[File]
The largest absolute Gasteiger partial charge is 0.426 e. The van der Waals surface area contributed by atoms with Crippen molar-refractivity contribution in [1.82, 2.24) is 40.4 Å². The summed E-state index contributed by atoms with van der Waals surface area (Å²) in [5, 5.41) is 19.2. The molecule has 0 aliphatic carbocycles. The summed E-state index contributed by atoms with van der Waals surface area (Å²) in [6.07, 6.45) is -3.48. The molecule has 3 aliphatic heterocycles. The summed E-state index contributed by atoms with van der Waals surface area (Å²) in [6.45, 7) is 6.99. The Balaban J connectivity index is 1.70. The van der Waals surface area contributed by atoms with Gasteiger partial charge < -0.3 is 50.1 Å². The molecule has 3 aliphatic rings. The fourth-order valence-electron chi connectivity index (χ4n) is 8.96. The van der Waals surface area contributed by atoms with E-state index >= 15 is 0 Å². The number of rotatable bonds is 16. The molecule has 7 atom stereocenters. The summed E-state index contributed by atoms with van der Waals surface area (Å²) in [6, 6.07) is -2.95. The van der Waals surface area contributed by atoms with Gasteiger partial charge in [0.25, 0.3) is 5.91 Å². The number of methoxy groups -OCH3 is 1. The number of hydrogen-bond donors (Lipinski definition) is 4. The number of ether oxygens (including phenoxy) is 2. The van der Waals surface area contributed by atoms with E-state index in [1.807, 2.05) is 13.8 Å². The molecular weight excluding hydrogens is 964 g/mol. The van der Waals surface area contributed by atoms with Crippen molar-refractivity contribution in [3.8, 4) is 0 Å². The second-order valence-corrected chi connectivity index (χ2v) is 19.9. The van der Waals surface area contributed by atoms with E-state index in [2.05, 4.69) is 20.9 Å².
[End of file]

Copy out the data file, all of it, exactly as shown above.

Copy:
The largest absolute Gasteiger partial charge is 0.426 e. The van der Waals surface area contributed by atoms with Crippen molar-refractivity contribution in [1.82, 2.24) is 40.4 Å². The summed E-state index contributed by atoms with van der Waals surface area (Å²) in [5, 5.41) is 19.2. The molecule has 0 aliphatic carbocycles. The summed E-state index contributed by atoms with van der Waals surface area (Å²) in [6.07, 6.45) is -3.48. The molecule has 3 aliphatic heterocycles. The summed E-state index contributed by atoms with van der Waals surface area (Å²) in [6.45, 7) is 6.99. The Balaban J connectivity index is 1.70. The van der Waals surface area contributed by atoms with Gasteiger partial charge < -0.3 is 50.1 Å². The molecule has 3 aliphatic rings. The fourth-order valence-electron chi connectivity index (χ4n) is 8.96. The van der Waals surface area contributed by atoms with E-state index >= 15 is 0 Å². The number of rotatable bonds is 16. The molecule has 7 atom stereocenters. The summed E-state index contributed by atoms with van der Waals surface area (Å²) in [6, 6.07) is -2.95. The van der Waals surface area contributed by atoms with Gasteiger partial charge in [0.25, 0.3) is 5.91 Å². The number of methoxy groups -OCH3 is 1. The number of hydrogen-bond donors (Lipinski definition) is 4. The number of ether oxygens (including phenoxy) is 2. The van der Waals surface area contributed by atoms with E-state index in [1.807, 2.05) is 13.8 Å². The molecular weight excluding hydrogens is 964 g/mol. The van der Waals surface area contributed by atoms with Crippen molar-refractivity contribution in [3.8, 4) is 0 Å². The second-order valence-corrected chi connectivity index (χ2v) is 19.9. The van der Waals surface area contributed by atoms with E-state index in [2.05, 4.69) is 20.9 Å².